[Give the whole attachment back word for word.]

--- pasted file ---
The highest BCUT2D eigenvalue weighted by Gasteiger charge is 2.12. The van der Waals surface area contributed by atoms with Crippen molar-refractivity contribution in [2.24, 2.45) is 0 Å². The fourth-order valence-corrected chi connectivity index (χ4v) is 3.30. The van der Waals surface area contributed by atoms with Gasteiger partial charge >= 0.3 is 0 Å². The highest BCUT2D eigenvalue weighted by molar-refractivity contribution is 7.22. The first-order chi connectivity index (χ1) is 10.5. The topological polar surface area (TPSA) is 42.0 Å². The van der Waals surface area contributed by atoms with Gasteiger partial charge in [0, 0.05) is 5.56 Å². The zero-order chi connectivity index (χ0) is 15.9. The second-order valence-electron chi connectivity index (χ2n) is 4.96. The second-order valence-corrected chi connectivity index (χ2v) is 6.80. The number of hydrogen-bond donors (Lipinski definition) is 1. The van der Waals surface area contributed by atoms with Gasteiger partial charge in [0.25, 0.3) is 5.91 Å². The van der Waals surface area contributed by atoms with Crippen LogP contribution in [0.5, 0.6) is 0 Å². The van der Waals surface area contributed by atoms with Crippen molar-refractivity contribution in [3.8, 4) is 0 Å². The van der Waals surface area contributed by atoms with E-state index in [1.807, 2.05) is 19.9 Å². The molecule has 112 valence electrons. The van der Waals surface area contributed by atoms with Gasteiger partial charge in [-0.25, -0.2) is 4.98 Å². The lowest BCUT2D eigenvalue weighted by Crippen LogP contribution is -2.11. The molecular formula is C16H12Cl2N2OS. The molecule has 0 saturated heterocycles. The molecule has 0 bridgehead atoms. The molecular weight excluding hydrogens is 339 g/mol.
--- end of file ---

The highest BCUT2D eigenvalue weighted by Gasteiger charge is 2.12. The van der Waals surface area contributed by atoms with Crippen molar-refractivity contribution in [2.24, 2.45) is 0 Å². The fourth-order valence-corrected chi connectivity index (χ4v) is 3.30. The van der Waals surface area contributed by atoms with Gasteiger partial charge >= 0.3 is 0 Å². The highest BCUT2D eigenvalue weighted by molar-refractivity contribution is 7.22. The first-order chi connectivity index (χ1) is 10.5. The topological polar surface area (TPSA) is 42.0 Å². The van der Waals surface area contributed by atoms with Gasteiger partial charge in [0, 0.05) is 5.56 Å². The zero-order chi connectivity index (χ0) is 15.9. The second-order valence-electron chi connectivity index (χ2n) is 4.96. The second-order valence-corrected chi connectivity index (χ2v) is 6.80. The number of hydrogen-bond donors (Lipinski definition) is 1. The van der Waals surface area contributed by atoms with Gasteiger partial charge in [0.25, 0.3) is 5.91 Å². The van der Waals surface area contributed by atoms with Crippen LogP contribution in [0.5, 0.6) is 0 Å². The van der Waals surface area contributed by atoms with Crippen molar-refractivity contribution in [3.8, 4) is 0 Å². The van der Waals surface area contributed by atoms with E-state index in [1.807, 2.05) is 19.9 Å². The molecule has 112 valence electrons. The van der Waals surface area contributed by atoms with Gasteiger partial charge in [-0.25, -0.2) is 4.98 Å². The lowest BCUT2D eigenvalue weighted by Crippen LogP contribution is -2.11. The molecular formula is C16H12Cl2N2OS. The molecule has 0 saturated heterocycles. The molecule has 0 bridgehead atoms. The molecular weight excluding hydrogens is 339 g/mol.